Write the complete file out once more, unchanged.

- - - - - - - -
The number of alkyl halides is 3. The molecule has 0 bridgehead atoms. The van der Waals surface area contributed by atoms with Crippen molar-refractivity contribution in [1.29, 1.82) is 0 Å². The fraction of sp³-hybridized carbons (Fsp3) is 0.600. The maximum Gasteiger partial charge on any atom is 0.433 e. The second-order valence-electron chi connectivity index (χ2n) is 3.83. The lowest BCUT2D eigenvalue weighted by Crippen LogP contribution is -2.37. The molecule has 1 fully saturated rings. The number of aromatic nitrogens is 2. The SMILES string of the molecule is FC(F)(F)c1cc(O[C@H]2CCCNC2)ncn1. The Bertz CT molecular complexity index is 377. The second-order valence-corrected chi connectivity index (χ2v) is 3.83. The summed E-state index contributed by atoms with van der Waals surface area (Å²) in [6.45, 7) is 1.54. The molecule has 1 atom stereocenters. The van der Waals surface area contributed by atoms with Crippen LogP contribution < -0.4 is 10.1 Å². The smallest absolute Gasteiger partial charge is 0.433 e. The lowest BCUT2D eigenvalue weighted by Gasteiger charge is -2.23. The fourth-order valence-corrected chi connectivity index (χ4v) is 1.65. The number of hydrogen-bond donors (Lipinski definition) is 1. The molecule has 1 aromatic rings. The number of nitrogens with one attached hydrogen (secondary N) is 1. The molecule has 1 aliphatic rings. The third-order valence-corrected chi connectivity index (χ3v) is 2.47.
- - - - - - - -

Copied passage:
The number of alkyl halides is 3. The molecule has 0 bridgehead atoms. The van der Waals surface area contributed by atoms with Crippen molar-refractivity contribution in [1.29, 1.82) is 0 Å². The fraction of sp³-hybridized carbons (Fsp3) is 0.600. The maximum Gasteiger partial charge on any atom is 0.433 e. The second-order valence-electron chi connectivity index (χ2n) is 3.83. The lowest BCUT2D eigenvalue weighted by Crippen LogP contribution is -2.37. The molecule has 1 fully saturated rings. The number of aromatic nitrogens is 2. The SMILES string of the molecule is FC(F)(F)c1cc(O[C@H]2CCCNC2)ncn1. The Bertz CT molecular complexity index is 377. The second-order valence-corrected chi connectivity index (χ2v) is 3.83. The summed E-state index contributed by atoms with van der Waals surface area (Å²) in [6.45, 7) is 1.54. The molecule has 1 atom stereocenters. The van der Waals surface area contributed by atoms with Crippen LogP contribution < -0.4 is 10.1 Å². The smallest absolute Gasteiger partial charge is 0.433 e. The lowest BCUT2D eigenvalue weighted by Gasteiger charge is -2.23. The fourth-order valence-corrected chi connectivity index (χ4v) is 1.65. The number of hydrogen-bond donors (Lipinski definition) is 1. The molecule has 1 aromatic rings. The number of nitrogens with one attached hydrogen (secondary N) is 1. The molecule has 1 aliphatic rings. The third-order valence-corrected chi connectivity index (χ3v) is 2.47.